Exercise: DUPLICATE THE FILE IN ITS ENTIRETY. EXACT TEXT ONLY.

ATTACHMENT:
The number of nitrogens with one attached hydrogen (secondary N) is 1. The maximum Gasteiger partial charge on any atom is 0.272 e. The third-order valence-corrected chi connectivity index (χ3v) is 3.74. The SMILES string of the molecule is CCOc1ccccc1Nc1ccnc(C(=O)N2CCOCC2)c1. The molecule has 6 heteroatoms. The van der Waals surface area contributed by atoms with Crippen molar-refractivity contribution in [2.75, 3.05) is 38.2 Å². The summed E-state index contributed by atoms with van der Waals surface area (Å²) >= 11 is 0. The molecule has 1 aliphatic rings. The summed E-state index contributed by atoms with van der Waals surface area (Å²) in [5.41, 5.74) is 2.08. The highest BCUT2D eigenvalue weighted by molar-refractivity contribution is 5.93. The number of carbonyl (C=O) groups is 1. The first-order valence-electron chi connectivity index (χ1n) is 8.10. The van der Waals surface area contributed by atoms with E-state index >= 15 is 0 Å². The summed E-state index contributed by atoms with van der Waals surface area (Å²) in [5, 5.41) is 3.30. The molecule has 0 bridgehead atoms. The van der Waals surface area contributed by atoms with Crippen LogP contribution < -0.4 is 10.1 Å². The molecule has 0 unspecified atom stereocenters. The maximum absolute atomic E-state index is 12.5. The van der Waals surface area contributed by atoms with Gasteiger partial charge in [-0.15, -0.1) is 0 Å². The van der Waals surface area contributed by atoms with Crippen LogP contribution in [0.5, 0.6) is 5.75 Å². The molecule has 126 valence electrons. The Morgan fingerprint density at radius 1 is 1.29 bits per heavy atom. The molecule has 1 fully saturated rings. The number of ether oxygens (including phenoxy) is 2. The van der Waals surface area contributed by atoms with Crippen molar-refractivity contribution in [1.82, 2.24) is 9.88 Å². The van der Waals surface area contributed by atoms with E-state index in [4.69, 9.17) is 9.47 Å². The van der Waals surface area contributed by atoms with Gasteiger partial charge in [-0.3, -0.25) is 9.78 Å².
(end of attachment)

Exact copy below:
The number of nitrogens with one attached hydrogen (secondary N) is 1. The maximum Gasteiger partial charge on any atom is 0.272 e. The third-order valence-corrected chi connectivity index (χ3v) is 3.74. The SMILES string of the molecule is CCOc1ccccc1Nc1ccnc(C(=O)N2CCOCC2)c1. The molecule has 6 heteroatoms. The van der Waals surface area contributed by atoms with Crippen molar-refractivity contribution in [2.75, 3.05) is 38.2 Å². The summed E-state index contributed by atoms with van der Waals surface area (Å²) >= 11 is 0. The molecule has 1 aliphatic rings. The summed E-state index contributed by atoms with van der Waals surface area (Å²) in [5.41, 5.74) is 2.08. The highest BCUT2D eigenvalue weighted by molar-refractivity contribution is 5.93. The number of carbonyl (C=O) groups is 1. The first-order valence-electron chi connectivity index (χ1n) is 8.10. The van der Waals surface area contributed by atoms with E-state index >= 15 is 0 Å². The summed E-state index contributed by atoms with van der Waals surface area (Å²) in [5, 5.41) is 3.30. The molecule has 0 bridgehead atoms. The van der Waals surface area contributed by atoms with Crippen LogP contribution < -0.4 is 10.1 Å². The molecule has 0 unspecified atom stereocenters. The maximum absolute atomic E-state index is 12.5. The van der Waals surface area contributed by atoms with Gasteiger partial charge in [-0.15, -0.1) is 0 Å². The van der Waals surface area contributed by atoms with Crippen LogP contribution in [0.5, 0.6) is 5.75 Å². The molecule has 126 valence electrons. The Morgan fingerprint density at radius 1 is 1.29 bits per heavy atom. The molecule has 1 fully saturated rings. The number of ether oxygens (including phenoxy) is 2. The van der Waals surface area contributed by atoms with Crippen molar-refractivity contribution in [1.82, 2.24) is 9.88 Å². The van der Waals surface area contributed by atoms with E-state index in [4.69, 9.17) is 9.47 Å². The van der Waals surface area contributed by atoms with Gasteiger partial charge in [-0.3, -0.25) is 9.78 Å².